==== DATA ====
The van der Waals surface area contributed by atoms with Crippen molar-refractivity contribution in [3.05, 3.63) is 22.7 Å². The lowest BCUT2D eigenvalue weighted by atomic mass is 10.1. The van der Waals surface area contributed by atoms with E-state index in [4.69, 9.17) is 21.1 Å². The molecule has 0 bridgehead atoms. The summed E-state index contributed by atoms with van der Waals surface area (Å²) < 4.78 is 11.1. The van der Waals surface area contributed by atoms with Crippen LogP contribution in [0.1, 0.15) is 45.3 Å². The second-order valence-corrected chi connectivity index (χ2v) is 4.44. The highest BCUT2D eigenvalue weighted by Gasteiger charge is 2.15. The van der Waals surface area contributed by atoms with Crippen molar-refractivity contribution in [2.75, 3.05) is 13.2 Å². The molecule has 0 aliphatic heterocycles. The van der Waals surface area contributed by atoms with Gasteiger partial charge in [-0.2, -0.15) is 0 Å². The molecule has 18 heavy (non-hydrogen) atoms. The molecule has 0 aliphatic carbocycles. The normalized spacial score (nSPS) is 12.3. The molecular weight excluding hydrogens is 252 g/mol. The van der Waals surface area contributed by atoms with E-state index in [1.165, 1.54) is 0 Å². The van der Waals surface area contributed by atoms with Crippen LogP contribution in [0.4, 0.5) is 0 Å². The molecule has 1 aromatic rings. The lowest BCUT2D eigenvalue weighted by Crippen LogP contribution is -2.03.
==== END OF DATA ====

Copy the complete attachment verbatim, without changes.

The van der Waals surface area contributed by atoms with Crippen molar-refractivity contribution in [3.05, 3.63) is 22.7 Å². The lowest BCUT2D eigenvalue weighted by atomic mass is 10.1. The van der Waals surface area contributed by atoms with E-state index in [4.69, 9.17) is 21.1 Å². The molecule has 0 bridgehead atoms. The summed E-state index contributed by atoms with van der Waals surface area (Å²) < 4.78 is 11.1. The van der Waals surface area contributed by atoms with Crippen LogP contribution in [0.1, 0.15) is 45.3 Å². The second-order valence-corrected chi connectivity index (χ2v) is 4.44. The highest BCUT2D eigenvalue weighted by Gasteiger charge is 2.15. The van der Waals surface area contributed by atoms with Crippen molar-refractivity contribution in [2.75, 3.05) is 13.2 Å². The molecule has 0 aliphatic heterocycles. The van der Waals surface area contributed by atoms with Gasteiger partial charge in [-0.2, -0.15) is 0 Å². The molecule has 18 heavy (non-hydrogen) atoms. The molecule has 0 aliphatic carbocycles. The normalized spacial score (nSPS) is 12.3. The molecular weight excluding hydrogens is 252 g/mol. The van der Waals surface area contributed by atoms with E-state index in [1.165, 1.54) is 0 Å². The van der Waals surface area contributed by atoms with Crippen LogP contribution in [0.4, 0.5) is 0 Å². The molecule has 1 aromatic rings. The lowest BCUT2D eigenvalue weighted by Crippen LogP contribution is -2.03.